When you are a president-elect of a country, and you easily blow your top every time something or someone gets under your skin, you cannot get away with the consequences of your obvious anger problem by trying afterward to make appear what you have rudely said as if some kind of a [lunatic] strategy. The mainstream national media and the silent majority of the national citizenry are not as coward or timid as what you might have thought to be cowered by your thoughtless intimidation and threats. Your antics, instead of helping project yourself as a strong president, it only makes you appear as an irritable leader who can easily be manipulated by playing on your anger problem.
Ask people what makes them really angry and you'll get different answers. For some, it's entirely situational: being stuck in traffic, facing long lineups at the checkout, being on hold for 20 minutes and then being cut off.
Once you know what makes you angry, try to analyze why. Your frustration at traffic delays may actually be disappointment with yourself for leaving late or annoyance at having to run that errand. Your anger with your wife or girlfriend may be more about unmet expectations and miscommunications than actual wrongdoings. Furthermore, criticism may shake your self-confidence or bring back memories of schoolyard taunts.
There's a major difference between being passionate about some things and snapping at everything. If you're under pressure at home or work, steer clear of situations or people that might push you to the brink. Drinking may also contribute to the problem and cause an inappropriate reaction.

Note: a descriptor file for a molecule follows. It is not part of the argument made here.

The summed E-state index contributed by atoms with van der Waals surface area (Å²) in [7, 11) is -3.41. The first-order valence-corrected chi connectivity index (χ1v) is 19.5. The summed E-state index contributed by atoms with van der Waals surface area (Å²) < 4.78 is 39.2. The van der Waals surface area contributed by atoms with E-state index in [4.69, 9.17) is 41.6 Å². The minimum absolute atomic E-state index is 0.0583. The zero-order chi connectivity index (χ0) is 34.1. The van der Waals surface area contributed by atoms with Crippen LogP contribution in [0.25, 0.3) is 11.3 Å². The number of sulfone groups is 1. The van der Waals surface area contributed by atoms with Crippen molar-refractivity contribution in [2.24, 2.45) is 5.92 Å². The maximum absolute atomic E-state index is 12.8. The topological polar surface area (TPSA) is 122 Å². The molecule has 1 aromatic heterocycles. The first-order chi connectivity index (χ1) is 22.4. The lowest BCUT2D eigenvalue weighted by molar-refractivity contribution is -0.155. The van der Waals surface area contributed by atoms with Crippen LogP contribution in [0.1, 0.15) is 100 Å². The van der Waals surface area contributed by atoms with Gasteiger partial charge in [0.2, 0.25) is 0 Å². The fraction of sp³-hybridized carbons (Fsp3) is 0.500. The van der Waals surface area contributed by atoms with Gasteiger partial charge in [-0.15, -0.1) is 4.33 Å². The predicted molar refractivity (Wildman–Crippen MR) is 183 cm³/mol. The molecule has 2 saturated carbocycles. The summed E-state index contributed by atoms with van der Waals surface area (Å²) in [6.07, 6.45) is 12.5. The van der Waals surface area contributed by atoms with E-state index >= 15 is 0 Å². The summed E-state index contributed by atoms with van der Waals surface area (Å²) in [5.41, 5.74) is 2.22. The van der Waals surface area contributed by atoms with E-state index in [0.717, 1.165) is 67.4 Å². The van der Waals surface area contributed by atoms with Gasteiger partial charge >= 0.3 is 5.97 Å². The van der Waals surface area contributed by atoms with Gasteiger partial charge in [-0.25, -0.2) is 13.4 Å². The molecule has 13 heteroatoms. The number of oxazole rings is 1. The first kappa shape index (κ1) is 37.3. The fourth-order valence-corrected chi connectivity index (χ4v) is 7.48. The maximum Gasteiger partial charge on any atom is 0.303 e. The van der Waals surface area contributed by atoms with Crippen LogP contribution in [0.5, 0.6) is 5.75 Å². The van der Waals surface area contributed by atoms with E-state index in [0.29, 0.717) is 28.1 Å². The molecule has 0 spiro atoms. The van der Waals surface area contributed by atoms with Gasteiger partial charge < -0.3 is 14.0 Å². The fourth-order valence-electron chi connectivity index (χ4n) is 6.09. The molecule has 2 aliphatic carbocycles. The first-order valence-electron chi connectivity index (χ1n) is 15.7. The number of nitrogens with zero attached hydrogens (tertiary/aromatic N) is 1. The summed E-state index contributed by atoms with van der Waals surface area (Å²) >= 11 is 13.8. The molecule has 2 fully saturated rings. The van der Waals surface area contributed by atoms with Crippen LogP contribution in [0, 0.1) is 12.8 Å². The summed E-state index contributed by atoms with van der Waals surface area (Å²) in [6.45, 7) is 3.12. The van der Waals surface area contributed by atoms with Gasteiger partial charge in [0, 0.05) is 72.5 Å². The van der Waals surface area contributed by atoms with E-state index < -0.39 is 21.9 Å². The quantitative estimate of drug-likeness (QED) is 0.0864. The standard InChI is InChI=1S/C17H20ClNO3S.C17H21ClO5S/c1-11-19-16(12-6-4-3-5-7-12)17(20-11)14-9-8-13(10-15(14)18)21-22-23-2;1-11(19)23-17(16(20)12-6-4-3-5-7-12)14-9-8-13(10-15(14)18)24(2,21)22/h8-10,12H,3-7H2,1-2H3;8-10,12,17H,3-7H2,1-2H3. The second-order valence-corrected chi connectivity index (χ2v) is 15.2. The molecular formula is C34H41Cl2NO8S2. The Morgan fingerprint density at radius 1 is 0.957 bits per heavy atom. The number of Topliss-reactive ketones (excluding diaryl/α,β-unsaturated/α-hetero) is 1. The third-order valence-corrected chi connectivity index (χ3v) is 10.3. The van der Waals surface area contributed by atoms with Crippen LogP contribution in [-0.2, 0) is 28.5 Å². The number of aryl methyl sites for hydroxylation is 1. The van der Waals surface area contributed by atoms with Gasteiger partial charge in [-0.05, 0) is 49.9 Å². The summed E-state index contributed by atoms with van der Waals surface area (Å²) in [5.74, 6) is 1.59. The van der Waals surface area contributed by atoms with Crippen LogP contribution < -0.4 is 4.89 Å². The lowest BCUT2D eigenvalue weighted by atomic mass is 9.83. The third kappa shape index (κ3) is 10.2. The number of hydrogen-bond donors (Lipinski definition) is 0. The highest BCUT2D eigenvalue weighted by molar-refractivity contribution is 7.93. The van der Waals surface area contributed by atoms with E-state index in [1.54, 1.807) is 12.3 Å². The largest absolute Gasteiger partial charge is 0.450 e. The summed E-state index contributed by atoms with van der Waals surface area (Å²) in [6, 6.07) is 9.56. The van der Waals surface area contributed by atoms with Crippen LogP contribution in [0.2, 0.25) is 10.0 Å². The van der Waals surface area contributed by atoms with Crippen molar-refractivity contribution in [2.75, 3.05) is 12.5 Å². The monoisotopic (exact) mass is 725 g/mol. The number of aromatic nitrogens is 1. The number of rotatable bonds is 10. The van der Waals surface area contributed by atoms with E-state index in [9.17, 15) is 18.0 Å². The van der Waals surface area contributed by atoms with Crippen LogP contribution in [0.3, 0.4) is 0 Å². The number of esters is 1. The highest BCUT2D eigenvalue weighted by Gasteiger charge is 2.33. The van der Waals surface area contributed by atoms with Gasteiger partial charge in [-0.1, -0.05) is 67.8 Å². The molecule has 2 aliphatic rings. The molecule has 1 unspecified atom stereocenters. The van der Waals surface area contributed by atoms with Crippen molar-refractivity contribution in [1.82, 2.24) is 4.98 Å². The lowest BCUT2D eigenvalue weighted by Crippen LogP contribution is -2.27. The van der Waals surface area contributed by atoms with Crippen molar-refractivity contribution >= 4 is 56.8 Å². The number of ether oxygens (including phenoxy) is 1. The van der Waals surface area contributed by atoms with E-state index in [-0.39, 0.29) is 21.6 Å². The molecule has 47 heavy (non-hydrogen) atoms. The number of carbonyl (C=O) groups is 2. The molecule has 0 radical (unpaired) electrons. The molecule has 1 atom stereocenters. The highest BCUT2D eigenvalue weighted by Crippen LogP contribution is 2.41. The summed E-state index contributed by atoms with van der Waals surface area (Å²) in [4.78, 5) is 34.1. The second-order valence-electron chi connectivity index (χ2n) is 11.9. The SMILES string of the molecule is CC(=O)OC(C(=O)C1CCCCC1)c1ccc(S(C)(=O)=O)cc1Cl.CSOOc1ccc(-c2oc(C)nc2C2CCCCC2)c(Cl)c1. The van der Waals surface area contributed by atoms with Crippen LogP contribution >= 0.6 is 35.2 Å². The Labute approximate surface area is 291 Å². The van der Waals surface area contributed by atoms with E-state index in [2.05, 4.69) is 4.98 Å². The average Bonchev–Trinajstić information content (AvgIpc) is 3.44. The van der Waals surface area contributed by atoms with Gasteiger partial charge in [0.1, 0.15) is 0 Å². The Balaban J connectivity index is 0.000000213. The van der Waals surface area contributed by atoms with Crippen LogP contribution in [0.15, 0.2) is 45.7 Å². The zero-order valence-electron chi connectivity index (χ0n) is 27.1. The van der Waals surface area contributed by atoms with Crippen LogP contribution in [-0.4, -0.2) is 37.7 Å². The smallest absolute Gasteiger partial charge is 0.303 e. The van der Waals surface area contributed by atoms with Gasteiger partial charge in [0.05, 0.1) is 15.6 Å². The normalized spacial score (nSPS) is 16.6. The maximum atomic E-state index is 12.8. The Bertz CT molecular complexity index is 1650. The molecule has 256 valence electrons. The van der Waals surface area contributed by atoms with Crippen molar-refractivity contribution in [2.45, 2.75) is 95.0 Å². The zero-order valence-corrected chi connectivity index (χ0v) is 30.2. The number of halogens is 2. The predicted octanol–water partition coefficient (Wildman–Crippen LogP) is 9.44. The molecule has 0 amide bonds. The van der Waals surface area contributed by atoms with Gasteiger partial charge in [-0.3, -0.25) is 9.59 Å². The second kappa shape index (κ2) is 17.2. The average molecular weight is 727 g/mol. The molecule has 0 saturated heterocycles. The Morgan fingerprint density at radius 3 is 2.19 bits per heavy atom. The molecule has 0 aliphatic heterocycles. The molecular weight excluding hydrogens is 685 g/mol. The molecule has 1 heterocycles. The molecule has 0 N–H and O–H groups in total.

Try to be objective. When you find yourself tensing up and angry words and actions seem imminent, refocus on the big picture. Whether you're attending your son's Little League game or watching football on TV, remember it's just a game.
If you continually try to overlook behavior and actions that irritate you, your frustration level will build up over time and you may find yourself blowing your top at a seemingly inconsequential comment or situation. Talk with your partner, friend or colleague before the problems or issues push you to the limit.
Put yourself in the other person's shoes. You cannot know the circumstances that preceded your encounter with the obnoxious flight attendant and you don't know why the phone company rep was doing such a perfect imitation of Freddy Krueger. Take the high road, be a gentleman and try to be patient.
Allow yourself more time to do things; leave earlier for the airport or the office, and avoid scheduling things too close together. Create a "Plan B" for situations that might not work out the way you expect.
Be active, go to the gym, play some sports — do anything that increases your physical activity and oxygen intake. It will lower your stress and reduce the risk of irrational rage.
Give yourself a few minutes to calm down and de-stress. Like the old saying goes: "when angry, count to 10; when very angry, count to 100." Breathe. Laugh. Take a walk. Listen to music. Instead of freely allowing yourself to be drifted away by negative emotions, channel your energy positively by concentrating on your action plan for your priority goals.
Even if you have a short fuse, you can teach yourself how to extinguish it and even learn how to avoid igniting it. Maintain control of your angry reactions and you'll reduce your stress and improve your health and well-being.